ATO Backs Down From Controversial Time Limit Ruling

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ATO Backs Down From Controversial Time Limit Ruling

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The ATO has recently withdrawn Draft Miscellaneous Taxation Ruling MT 2018/D1 on the time limit for claiming input tax credits and fuel tax credits. Generally, under s 93-5 of the GST Act, the right to claim an input tax credit expires after 4 years and commences on the day on which the entity was required to lodge a return for the tax period to which the input tax credit would be attributable. Section 47-5 of the Fuel Tax Act has a similar provision which limits claims to 4 years after the date which taxpayers were required to give the Commissioner a return.

The withdrawn draft ruling created much controversy for its strict stance on the four-year time limit rules for claiming the credits. The effect of the draft ruling was that if the Commissioner’s decision on an objection or amendment request is made outside the 4-year period (but the request by the taxpayer is lodged within the 4-year period), the taxpayer would not have been entitled to the tax credits even if the decision is favourable to the taxpayer.

After the draft was issued however, the Federal Court in Coles Supermarkets Australia Pty Ltd v FCT [2019] FCA 1582 did not quite agree with the ATO stance. It accepted Coles’ submissions that s 47-5 is only intended to prevent an ongoing entitlement to claim credits in a later return where a return has not been lodged or credits not claimed. The Court noted that once a return has been lodged and objected to, there is no scope for the operation of s 47-5 to disentitle a taxpayer to fuel tax credits as the right of the Commissioner and taxpayer are protected by various sections of the TAA.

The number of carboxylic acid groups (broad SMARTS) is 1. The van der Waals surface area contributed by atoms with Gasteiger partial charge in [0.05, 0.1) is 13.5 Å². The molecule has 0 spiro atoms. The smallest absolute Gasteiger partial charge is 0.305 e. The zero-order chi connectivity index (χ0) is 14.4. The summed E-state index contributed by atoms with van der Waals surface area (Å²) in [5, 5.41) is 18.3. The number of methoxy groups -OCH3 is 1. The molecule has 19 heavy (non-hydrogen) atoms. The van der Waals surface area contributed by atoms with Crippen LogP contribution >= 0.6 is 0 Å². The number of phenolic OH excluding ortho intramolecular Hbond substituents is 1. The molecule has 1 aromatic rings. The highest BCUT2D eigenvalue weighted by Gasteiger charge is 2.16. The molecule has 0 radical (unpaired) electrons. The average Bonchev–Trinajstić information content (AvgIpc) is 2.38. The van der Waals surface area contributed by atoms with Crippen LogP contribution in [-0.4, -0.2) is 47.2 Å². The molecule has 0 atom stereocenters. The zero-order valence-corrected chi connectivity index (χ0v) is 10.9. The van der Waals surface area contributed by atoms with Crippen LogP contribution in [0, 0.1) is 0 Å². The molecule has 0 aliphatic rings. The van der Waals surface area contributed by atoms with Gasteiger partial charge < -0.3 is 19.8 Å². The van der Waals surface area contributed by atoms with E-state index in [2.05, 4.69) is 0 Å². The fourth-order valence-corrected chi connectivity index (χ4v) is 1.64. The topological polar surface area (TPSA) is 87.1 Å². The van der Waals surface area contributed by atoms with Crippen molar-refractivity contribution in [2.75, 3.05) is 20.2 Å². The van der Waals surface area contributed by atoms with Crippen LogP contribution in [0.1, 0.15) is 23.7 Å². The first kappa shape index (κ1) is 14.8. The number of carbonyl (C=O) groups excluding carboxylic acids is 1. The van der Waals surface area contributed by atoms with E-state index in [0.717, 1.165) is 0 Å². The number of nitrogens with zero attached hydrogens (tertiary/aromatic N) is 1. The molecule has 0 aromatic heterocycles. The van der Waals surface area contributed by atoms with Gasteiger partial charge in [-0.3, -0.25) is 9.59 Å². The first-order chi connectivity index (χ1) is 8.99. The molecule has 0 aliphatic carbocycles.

In a decision impact statement following the judgement, the ATO acknowledged that the Court’s observations were contrary to its views and conceded that MT 2018/D1 was no longer current and was withdrawn. While the Coles decision only refers to fuel tax credits, given the similarity of the provisions between fuel tax credits and the GST Act, and the Court’s observations regarding the right of the Commissioner and taxpayer being protected by TAA, it would stand to reason it would also apply to input tax credits. Thus, the ATO is planning to issue a new ruling that takes into account the Federal Court’s observations in early 2020.

In the meantime, taxpayers will no longer be automatically denied input tax credits and/or fuel tax credits where the Commissioner makes a decision on an objection or requests for amendment outside the 4-year period. Any taxpayer that the draft ruling has affected may contact the ATO for further advice.